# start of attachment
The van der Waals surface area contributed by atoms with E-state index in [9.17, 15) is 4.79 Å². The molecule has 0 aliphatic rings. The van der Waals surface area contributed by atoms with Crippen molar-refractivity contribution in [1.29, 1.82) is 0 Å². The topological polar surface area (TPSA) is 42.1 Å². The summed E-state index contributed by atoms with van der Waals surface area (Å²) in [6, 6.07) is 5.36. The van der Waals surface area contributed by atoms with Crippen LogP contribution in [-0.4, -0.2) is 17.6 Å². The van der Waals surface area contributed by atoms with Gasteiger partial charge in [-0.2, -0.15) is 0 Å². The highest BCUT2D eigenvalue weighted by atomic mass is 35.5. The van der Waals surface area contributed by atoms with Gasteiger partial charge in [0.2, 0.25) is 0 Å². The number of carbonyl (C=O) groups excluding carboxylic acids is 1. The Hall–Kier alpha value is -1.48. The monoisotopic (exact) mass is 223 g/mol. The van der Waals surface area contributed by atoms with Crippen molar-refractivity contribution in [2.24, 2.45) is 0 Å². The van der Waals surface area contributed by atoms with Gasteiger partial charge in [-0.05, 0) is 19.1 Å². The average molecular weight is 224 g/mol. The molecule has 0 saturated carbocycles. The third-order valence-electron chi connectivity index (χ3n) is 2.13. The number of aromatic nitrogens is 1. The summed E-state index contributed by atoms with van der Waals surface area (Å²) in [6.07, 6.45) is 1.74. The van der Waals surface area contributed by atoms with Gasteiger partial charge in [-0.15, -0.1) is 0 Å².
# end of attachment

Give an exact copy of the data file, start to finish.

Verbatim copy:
The van der Waals surface area contributed by atoms with E-state index in [9.17, 15) is 4.79 Å². The molecule has 0 aliphatic rings. The van der Waals surface area contributed by atoms with Crippen molar-refractivity contribution in [1.29, 1.82) is 0 Å². The topological polar surface area (TPSA) is 42.1 Å². The summed E-state index contributed by atoms with van der Waals surface area (Å²) in [6, 6.07) is 5.36. The van der Waals surface area contributed by atoms with Crippen LogP contribution in [-0.4, -0.2) is 17.6 Å². The van der Waals surface area contributed by atoms with Gasteiger partial charge in [-0.2, -0.15) is 0 Å². The highest BCUT2D eigenvalue weighted by atomic mass is 35.5. The van der Waals surface area contributed by atoms with Gasteiger partial charge in [0.2, 0.25) is 0 Å². The number of carbonyl (C=O) groups excluding carboxylic acids is 1. The Hall–Kier alpha value is -1.48. The monoisotopic (exact) mass is 223 g/mol. The van der Waals surface area contributed by atoms with Crippen molar-refractivity contribution in [2.24, 2.45) is 0 Å². The van der Waals surface area contributed by atoms with Gasteiger partial charge in [-0.05, 0) is 19.1 Å². The average molecular weight is 224 g/mol. The molecule has 0 saturated carbocycles. The third-order valence-electron chi connectivity index (χ3n) is 2.13. The number of aromatic nitrogens is 1. The summed E-state index contributed by atoms with van der Waals surface area (Å²) in [6.07, 6.45) is 1.74. The van der Waals surface area contributed by atoms with Gasteiger partial charge in [-0.15, -0.1) is 0 Å².